When it comes to what would make them stay longer in a company, majority (85 per cent) cited salary or career progression. “Money really has the power to make someone stay, even if they hate the job,” remarked Tyler*, 25.
Besides seeing a stronger team synergy and good mentorship, they would like to be offered better medical benefits or “health welfare”. Beyond physical health, some respondents have expressed the growing importance of mental health, which has since taken a bigger spotlight amid these pandemic times.
According to Valerie*, her workplace offers mental health support in partnership with a company that specialises in counselling and therapy. Having access to such mental health support reassures her, who has suffered burnout in recent times due to increased workload.
Joanne* added that a good boss needs to take care of an employee’s mental wellbeing. A simple example could be asking staff to not leave the office too late, or reassign work when they feel a particular employee is overworked. This also ties in to a healthy work-life balance.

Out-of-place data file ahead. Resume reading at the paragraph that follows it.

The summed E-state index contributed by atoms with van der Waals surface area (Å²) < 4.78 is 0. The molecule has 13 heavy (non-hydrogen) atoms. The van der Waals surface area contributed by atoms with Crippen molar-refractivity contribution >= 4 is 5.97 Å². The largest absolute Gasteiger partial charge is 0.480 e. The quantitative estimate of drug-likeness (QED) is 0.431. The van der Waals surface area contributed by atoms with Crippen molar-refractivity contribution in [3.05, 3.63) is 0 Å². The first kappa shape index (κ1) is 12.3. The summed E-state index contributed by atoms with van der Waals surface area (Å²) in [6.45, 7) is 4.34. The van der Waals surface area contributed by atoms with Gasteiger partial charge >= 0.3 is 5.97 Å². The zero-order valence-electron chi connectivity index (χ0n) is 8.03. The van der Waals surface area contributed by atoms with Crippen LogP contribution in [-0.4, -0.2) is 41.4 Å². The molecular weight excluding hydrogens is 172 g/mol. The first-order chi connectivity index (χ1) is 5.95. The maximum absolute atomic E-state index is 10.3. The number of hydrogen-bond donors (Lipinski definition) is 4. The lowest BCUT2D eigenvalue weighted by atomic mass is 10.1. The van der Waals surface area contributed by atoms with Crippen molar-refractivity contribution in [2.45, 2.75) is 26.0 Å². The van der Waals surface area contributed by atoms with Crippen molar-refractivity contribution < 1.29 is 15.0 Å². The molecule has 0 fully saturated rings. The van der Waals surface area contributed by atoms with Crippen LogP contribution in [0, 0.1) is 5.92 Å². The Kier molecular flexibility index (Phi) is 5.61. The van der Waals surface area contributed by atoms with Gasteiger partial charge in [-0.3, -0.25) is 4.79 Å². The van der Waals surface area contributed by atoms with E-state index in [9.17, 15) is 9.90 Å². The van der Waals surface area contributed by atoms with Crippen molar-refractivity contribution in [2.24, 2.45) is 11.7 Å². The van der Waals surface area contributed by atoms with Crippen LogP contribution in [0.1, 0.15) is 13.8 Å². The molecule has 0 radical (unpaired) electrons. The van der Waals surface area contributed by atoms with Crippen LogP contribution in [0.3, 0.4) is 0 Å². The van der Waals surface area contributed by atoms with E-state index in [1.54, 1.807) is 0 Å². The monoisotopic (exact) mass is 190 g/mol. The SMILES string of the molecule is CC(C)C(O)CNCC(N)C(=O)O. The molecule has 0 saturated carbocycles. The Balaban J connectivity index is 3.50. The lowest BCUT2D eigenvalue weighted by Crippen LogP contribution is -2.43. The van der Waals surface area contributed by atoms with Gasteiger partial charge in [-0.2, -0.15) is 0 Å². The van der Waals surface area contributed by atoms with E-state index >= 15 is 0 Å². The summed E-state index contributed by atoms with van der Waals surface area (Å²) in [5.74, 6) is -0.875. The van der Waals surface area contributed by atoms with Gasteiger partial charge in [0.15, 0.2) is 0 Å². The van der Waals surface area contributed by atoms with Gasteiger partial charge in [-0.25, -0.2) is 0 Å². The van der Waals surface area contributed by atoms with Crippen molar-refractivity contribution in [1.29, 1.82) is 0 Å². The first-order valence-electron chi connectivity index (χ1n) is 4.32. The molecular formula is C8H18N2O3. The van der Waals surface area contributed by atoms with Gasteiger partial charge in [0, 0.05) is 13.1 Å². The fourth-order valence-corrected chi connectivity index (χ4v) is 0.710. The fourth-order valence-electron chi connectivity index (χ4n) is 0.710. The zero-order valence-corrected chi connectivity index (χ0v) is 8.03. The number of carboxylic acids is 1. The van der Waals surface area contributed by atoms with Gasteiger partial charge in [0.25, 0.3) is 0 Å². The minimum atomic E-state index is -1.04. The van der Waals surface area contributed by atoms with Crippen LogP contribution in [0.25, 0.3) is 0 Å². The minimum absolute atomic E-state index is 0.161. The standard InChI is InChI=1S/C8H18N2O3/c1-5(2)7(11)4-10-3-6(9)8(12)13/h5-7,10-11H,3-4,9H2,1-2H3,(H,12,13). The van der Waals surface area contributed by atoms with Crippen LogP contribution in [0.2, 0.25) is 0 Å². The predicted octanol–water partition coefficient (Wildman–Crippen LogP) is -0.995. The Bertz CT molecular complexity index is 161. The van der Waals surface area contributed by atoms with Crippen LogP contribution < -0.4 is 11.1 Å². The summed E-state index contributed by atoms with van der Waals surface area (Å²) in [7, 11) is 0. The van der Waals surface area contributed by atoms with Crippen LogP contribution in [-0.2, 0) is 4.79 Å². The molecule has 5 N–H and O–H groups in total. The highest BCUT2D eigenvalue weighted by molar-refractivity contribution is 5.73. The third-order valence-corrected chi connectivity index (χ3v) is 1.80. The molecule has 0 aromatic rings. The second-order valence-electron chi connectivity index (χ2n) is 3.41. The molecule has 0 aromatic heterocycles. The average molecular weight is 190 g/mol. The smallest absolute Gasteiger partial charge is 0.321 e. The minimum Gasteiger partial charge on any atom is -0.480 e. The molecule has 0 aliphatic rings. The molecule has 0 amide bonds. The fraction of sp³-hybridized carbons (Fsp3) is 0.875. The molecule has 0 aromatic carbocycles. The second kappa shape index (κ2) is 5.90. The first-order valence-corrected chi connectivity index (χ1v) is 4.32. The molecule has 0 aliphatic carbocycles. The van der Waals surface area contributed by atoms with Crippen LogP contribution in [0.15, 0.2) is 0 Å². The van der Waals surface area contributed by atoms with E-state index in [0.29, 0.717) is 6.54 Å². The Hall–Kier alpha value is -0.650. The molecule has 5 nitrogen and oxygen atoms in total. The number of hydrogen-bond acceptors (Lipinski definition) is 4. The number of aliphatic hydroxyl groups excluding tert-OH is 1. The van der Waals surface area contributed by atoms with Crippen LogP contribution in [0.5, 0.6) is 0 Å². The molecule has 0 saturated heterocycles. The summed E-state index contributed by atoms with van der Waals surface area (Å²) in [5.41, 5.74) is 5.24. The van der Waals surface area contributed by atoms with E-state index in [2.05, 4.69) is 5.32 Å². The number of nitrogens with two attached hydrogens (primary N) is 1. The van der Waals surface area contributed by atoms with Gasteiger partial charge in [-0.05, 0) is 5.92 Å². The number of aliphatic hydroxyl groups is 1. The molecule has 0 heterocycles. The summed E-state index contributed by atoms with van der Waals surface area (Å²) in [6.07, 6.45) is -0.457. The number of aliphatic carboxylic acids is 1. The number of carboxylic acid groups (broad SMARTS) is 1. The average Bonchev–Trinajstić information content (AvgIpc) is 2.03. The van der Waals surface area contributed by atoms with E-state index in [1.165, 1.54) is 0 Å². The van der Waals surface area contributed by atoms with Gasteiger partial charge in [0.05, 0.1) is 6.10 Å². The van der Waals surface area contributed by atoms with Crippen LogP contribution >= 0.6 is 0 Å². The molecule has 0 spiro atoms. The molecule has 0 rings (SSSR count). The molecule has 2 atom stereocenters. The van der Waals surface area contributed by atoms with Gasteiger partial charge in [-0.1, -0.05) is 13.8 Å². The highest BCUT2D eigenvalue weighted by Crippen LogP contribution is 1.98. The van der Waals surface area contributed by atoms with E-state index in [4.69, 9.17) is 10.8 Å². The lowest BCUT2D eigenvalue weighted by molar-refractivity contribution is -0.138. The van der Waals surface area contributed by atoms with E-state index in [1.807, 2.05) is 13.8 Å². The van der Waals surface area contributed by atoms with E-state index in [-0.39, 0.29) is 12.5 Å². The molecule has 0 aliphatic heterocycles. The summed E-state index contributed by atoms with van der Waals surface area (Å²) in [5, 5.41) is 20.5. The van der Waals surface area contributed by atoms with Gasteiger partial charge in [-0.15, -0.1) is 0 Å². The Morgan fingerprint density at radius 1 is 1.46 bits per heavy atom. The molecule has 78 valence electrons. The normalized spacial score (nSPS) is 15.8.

Additionally, several respondents also revealed that “appreciation from bosses” makes a world of difference to them.
It’s more than just celebrating birthdays together, one respondent said, although he is appreciative of the gesture. Instead, they would like to know that they are doing good work and positively contributing to their team and/or company.
“My current boss checked in on me every other day when I had Covid-19 and got sent to a hotel for quarantine. He ordered a 500-piece puzzle set to (keep me entertained), and my team also sent over two bags full of groceries. Personally, it’s these kind of little things that makes a difference,” said Jia Ying*, recounting her colleagues’ caring gestures.
When asked what are some of the existing initiatives in place aimed at retaining employees, many of the respondents said that they are either unaware of such initiatives, or feel that there are none at the moment.
“(My) boss thinks that if you want to leave, there’s no point in trying to keep you,” said Darryl*, adding that bosses should have quarterly check-ins with employees. This could be a time for bosses to assess employees’ work performance and salary (instead of having to wait for the annual appraisal), and for employees to also share their work grievances and feedback.